Open Accessibility Menu

Terrebonne General Raises Awareness about Sepsis to Save Lives

  • Category: News
  • Posted On:
  • Written By: Rhonda Alfred
Terrebonne General Raises Awareness about Sepsis to Save Lives

Pictured in photo:
Teresita McNabb, Leslie Martin, Donna Ward, Tara Stringer, Cathy Kohmann, Dr. Brian Roberts, Laura Melancon, Roxanne Hernandez, Lisa Reynolds, Amy Shriner, Nichol Ledet, Angela Mathieu, Laura Zeringue

Terrebonne General Medical Center (TGMC) is saving lives by raising awareness about Sepsis during Sepsis Awareness month again this September. Sepsis is the body’s overwhelming and life threatening response to infection, which can lead to tissue damage, organ failure, and death. Sepsis takes more lives than opioid overdose, breast cancer and prostate cancer combined. As many as 80% of sepsis deaths could be prevented with rapid diagnosis and treatment. Sepsis remains a public health crisis, taking a life every two minutes in the United States. The key to saving lives is TIME. This acronym stands for: Temperature, Infection, Mental Decline, and Extremely Ill. If any of these signs are present it is urgent to seek medical treatment.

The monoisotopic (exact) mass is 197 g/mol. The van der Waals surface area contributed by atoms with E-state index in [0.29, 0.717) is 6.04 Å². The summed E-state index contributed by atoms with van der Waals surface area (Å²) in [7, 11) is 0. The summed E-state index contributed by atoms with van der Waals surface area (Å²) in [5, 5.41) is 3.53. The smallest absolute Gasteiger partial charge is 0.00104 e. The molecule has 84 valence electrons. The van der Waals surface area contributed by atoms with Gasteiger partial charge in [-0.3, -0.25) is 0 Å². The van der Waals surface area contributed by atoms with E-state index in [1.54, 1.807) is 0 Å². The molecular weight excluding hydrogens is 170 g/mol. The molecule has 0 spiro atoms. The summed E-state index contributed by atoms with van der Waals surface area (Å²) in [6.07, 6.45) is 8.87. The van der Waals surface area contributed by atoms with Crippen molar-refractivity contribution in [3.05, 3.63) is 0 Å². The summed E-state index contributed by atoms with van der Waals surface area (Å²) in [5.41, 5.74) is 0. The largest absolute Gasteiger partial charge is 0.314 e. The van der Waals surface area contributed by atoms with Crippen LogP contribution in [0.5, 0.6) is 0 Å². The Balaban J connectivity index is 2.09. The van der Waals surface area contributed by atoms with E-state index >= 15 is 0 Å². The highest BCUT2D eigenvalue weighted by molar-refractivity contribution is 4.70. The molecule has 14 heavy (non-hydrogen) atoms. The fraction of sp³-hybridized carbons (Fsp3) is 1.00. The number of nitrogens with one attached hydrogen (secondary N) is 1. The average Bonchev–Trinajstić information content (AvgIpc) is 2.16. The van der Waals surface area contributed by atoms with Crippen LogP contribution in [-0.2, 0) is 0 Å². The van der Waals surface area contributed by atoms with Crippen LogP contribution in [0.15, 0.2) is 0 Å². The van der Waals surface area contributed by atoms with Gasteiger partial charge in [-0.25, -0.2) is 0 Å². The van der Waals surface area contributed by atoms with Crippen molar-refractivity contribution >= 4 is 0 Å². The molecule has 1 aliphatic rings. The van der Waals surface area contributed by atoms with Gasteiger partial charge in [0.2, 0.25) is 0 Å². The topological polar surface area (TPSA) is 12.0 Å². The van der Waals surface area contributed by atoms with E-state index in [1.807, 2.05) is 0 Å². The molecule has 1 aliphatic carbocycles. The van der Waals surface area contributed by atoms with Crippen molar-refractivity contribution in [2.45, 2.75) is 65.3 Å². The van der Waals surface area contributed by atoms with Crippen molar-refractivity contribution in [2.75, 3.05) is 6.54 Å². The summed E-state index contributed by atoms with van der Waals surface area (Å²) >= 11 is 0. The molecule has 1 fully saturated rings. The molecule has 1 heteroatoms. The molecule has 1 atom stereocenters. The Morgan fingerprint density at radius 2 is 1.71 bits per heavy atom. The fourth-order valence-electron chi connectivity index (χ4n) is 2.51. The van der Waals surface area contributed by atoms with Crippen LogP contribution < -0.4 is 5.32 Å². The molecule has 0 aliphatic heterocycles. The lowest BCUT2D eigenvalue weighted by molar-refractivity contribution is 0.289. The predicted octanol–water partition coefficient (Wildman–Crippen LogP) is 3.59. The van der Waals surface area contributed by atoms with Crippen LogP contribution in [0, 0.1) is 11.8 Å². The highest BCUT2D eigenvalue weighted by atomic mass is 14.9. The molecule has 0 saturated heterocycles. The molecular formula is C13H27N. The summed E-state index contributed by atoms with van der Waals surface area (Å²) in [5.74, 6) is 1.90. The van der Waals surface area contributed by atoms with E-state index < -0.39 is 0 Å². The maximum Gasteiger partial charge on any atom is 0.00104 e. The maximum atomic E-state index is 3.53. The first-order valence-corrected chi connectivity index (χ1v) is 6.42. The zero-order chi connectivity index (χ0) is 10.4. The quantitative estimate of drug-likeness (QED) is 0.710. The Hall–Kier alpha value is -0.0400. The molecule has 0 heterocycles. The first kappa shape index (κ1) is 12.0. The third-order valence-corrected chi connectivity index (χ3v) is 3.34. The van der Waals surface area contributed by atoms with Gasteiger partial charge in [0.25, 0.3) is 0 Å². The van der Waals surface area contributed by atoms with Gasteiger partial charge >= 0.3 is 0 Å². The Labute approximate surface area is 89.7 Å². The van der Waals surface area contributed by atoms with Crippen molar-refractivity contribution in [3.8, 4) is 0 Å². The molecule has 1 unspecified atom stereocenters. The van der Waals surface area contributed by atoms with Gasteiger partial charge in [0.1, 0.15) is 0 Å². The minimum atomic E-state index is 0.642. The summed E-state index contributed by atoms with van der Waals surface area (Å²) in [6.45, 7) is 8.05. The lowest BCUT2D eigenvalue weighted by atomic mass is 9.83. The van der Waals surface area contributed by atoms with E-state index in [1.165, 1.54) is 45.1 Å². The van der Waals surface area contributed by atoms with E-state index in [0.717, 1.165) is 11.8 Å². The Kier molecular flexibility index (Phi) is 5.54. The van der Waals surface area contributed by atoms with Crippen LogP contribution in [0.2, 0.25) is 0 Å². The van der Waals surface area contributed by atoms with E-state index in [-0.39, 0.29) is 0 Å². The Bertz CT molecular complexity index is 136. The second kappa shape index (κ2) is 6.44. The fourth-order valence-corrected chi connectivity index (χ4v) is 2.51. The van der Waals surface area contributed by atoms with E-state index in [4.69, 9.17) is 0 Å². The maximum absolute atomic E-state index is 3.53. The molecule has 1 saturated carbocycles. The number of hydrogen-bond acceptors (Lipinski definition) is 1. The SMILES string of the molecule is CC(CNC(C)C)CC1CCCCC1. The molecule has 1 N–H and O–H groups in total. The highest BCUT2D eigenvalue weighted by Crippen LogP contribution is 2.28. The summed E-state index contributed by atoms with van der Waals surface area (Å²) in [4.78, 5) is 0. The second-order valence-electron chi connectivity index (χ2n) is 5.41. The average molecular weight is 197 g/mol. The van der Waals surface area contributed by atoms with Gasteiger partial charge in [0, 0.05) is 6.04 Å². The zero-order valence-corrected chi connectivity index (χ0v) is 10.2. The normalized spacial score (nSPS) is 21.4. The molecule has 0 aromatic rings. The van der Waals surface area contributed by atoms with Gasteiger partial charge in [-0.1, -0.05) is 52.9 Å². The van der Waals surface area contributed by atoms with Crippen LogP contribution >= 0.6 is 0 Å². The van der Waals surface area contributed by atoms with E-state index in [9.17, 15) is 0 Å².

TGMC takes an active stance and saving lives by educating our staff and community. Every patient that comes through our Emergency Department is screened for Sepsis. We prevent possible infections by handwashing and ensuring patients get all recommended vaccines. Our staff knows the signs and is able to act fast if sepsis is suspected. We check our patient’s progress frequently and reassess antibiotic therapy in order to prevent sepsis from occurring. TGMC also urges patients to do their part and get vaccinated, wash hands, care for open wounds, and if prescribed to antibiotics take them properly.

This September TGMC is asking everyone to take TIME to save lives. For every hour treatment is delayed the risk of death increases by as much as 8%. “TGMC is creating awareness by taking every measure possible to put an end to sepsis,” said Phyllis Peoples, President and CEO. “Prevention is the key along with detecting Sepsis early and starting immediate treatment which often is the difference between life and death.”